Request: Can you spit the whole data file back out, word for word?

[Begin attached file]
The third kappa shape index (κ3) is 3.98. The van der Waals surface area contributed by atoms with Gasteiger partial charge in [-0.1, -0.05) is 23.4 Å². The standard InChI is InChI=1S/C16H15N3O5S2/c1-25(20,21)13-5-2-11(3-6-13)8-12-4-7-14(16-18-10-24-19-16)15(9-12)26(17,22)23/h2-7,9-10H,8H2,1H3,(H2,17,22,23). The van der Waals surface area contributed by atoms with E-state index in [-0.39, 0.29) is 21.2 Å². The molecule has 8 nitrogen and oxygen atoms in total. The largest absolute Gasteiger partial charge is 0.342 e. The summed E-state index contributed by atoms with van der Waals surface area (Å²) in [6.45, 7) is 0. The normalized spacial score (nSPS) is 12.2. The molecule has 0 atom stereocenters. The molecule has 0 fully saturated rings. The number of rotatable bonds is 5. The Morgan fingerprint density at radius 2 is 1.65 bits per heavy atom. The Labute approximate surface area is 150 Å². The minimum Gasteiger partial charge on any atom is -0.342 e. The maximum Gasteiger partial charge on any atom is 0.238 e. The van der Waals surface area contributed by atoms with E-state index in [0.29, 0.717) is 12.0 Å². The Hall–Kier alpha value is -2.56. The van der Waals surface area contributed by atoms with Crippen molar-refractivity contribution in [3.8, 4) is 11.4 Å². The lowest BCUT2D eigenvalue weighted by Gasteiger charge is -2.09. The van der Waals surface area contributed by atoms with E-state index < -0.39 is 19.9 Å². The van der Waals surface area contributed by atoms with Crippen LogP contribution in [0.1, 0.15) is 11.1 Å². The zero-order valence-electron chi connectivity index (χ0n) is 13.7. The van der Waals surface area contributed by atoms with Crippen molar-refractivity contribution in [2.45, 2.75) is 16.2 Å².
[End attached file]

The third kappa shape index (κ3) is 3.98. The van der Waals surface area contributed by atoms with Gasteiger partial charge in [-0.1, -0.05) is 23.4 Å². The standard InChI is InChI=1S/C16H15N3O5S2/c1-25(20,21)13-5-2-11(3-6-13)8-12-4-7-14(16-18-10-24-19-16)15(9-12)26(17,22)23/h2-7,9-10H,8H2,1H3,(H2,17,22,23). The van der Waals surface area contributed by atoms with E-state index in [-0.39, 0.29) is 21.2 Å². The molecule has 8 nitrogen and oxygen atoms in total. The largest absolute Gasteiger partial charge is 0.342 e. The summed E-state index contributed by atoms with van der Waals surface area (Å²) in [6.45, 7) is 0. The normalized spacial score (nSPS) is 12.2. The molecule has 0 atom stereocenters. The molecule has 0 fully saturated rings. The number of rotatable bonds is 5. The Morgan fingerprint density at radius 2 is 1.65 bits per heavy atom. The Labute approximate surface area is 150 Å². The minimum Gasteiger partial charge on any atom is -0.342 e. The maximum Gasteiger partial charge on any atom is 0.238 e. The van der Waals surface area contributed by atoms with E-state index in [0.29, 0.717) is 12.0 Å². The Hall–Kier alpha value is -2.56. The van der Waals surface area contributed by atoms with Crippen molar-refractivity contribution in [3.8, 4) is 11.4 Å². The lowest BCUT2D eigenvalue weighted by Gasteiger charge is -2.09. The van der Waals surface area contributed by atoms with E-state index < -0.39 is 19.9 Å². The van der Waals surface area contributed by atoms with Crippen LogP contribution in [0.1, 0.15) is 11.1 Å². The zero-order valence-electron chi connectivity index (χ0n) is 13.7. The van der Waals surface area contributed by atoms with Crippen molar-refractivity contribution in [2.45, 2.75) is 16.2 Å².